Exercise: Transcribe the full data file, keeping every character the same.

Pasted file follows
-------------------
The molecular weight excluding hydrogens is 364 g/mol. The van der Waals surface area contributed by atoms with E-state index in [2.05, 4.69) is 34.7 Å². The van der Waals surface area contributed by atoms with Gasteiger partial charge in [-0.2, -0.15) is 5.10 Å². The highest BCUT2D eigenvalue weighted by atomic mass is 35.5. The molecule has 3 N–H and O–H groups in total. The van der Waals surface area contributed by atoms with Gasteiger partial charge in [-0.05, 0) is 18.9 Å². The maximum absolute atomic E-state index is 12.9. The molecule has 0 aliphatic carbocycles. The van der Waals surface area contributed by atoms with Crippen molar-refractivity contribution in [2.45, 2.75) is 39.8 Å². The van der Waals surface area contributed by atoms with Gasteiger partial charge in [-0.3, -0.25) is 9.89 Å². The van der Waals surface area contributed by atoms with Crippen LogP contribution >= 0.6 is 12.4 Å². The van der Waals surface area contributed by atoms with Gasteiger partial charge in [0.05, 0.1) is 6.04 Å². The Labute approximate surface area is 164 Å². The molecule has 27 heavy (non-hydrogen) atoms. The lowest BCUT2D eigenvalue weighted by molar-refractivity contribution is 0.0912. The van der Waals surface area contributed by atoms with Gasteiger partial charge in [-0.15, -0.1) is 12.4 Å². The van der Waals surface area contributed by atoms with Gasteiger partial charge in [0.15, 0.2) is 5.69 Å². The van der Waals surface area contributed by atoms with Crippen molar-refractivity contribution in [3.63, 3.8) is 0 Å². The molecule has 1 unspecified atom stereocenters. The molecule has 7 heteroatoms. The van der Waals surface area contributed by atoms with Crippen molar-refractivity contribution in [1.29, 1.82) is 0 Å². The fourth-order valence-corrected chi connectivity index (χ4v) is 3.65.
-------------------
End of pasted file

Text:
The molecular weight excluding hydrogens is 364 g/mol. The van der Waals surface area contributed by atoms with E-state index in [2.05, 4.69) is 34.7 Å². The van der Waals surface area contributed by atoms with Gasteiger partial charge in [-0.2, -0.15) is 5.10 Å². The highest BCUT2D eigenvalue weighted by atomic mass is 35.5. The molecule has 3 N–H and O–H groups in total. The van der Waals surface area contributed by atoms with Gasteiger partial charge in [-0.05, 0) is 18.9 Å². The maximum absolute atomic E-state index is 12.9. The molecule has 0 aliphatic carbocycles. The van der Waals surface area contributed by atoms with Crippen molar-refractivity contribution in [2.45, 2.75) is 39.8 Å². The van der Waals surface area contributed by atoms with Gasteiger partial charge in [-0.3, -0.25) is 9.89 Å². The van der Waals surface area contributed by atoms with Crippen LogP contribution >= 0.6 is 12.4 Å². The van der Waals surface area contributed by atoms with Gasteiger partial charge in [0.05, 0.1) is 6.04 Å². The Labute approximate surface area is 164 Å². The molecule has 27 heavy (non-hydrogen) atoms. The lowest BCUT2D eigenvalue weighted by molar-refractivity contribution is 0.0912. The van der Waals surface area contributed by atoms with Gasteiger partial charge in [-0.15, -0.1) is 12.4 Å². The van der Waals surface area contributed by atoms with Gasteiger partial charge in [0.15, 0.2) is 5.69 Å². The van der Waals surface area contributed by atoms with Crippen molar-refractivity contribution in [3.63, 3.8) is 0 Å². The molecule has 1 unspecified atom stereocenters. The molecule has 7 heteroatoms. The van der Waals surface area contributed by atoms with Crippen molar-refractivity contribution in [1.29, 1.82) is 0 Å². The fourth-order valence-corrected chi connectivity index (χ4v) is 3.65.